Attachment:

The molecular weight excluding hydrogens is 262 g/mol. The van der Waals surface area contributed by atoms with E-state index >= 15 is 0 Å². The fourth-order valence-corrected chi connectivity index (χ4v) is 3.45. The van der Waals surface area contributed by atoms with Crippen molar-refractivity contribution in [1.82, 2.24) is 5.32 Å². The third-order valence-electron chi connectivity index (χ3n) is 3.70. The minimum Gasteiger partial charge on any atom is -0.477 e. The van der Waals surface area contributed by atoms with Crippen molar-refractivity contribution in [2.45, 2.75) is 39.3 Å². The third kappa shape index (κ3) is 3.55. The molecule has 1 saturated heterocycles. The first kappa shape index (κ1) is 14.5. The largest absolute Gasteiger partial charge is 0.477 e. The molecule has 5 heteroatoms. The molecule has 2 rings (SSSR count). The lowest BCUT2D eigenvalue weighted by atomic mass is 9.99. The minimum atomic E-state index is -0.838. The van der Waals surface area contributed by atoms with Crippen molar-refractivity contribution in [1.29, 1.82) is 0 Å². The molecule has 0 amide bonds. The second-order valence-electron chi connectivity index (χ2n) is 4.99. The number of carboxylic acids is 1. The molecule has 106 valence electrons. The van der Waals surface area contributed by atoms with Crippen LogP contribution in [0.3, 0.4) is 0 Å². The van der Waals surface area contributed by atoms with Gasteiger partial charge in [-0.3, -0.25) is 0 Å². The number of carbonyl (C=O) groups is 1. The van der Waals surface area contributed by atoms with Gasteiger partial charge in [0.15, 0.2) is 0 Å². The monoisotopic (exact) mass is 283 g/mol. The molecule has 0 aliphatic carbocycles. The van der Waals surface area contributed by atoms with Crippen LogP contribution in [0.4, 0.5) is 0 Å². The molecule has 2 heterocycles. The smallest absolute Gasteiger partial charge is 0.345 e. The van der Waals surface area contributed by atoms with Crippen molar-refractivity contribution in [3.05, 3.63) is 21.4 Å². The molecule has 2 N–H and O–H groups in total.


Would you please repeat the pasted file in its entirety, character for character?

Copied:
The molecular weight excluding hydrogens is 262 g/mol. The van der Waals surface area contributed by atoms with E-state index >= 15 is 0 Å². The fourth-order valence-corrected chi connectivity index (χ4v) is 3.45. The van der Waals surface area contributed by atoms with Crippen molar-refractivity contribution in [1.82, 2.24) is 5.32 Å². The third-order valence-electron chi connectivity index (χ3n) is 3.70. The minimum Gasteiger partial charge on any atom is -0.477 e. The van der Waals surface area contributed by atoms with Crippen molar-refractivity contribution in [2.45, 2.75) is 39.3 Å². The third kappa shape index (κ3) is 3.55. The molecule has 1 saturated heterocycles. The first kappa shape index (κ1) is 14.5. The largest absolute Gasteiger partial charge is 0.477 e. The molecule has 5 heteroatoms. The molecule has 2 rings (SSSR count). The lowest BCUT2D eigenvalue weighted by atomic mass is 9.99. The minimum atomic E-state index is -0.838. The van der Waals surface area contributed by atoms with Crippen molar-refractivity contribution in [1.29, 1.82) is 0 Å². The molecule has 0 amide bonds. The second-order valence-electron chi connectivity index (χ2n) is 4.99. The number of carboxylic acids is 1. The molecule has 106 valence electrons. The van der Waals surface area contributed by atoms with Crippen LogP contribution in [0.3, 0.4) is 0 Å². The van der Waals surface area contributed by atoms with Gasteiger partial charge in [-0.3, -0.25) is 0 Å². The number of carbonyl (C=O) groups is 1. The van der Waals surface area contributed by atoms with Gasteiger partial charge in [0.15, 0.2) is 0 Å². The monoisotopic (exact) mass is 283 g/mol. The molecule has 0 aliphatic carbocycles. The van der Waals surface area contributed by atoms with Crippen LogP contribution in [0.4, 0.5) is 0 Å². The molecule has 2 heterocycles. The smallest absolute Gasteiger partial charge is 0.345 e. The van der Waals surface area contributed by atoms with Crippen molar-refractivity contribution in [3.05, 3.63) is 21.4 Å². The molecule has 2 N–H and O–H groups in total.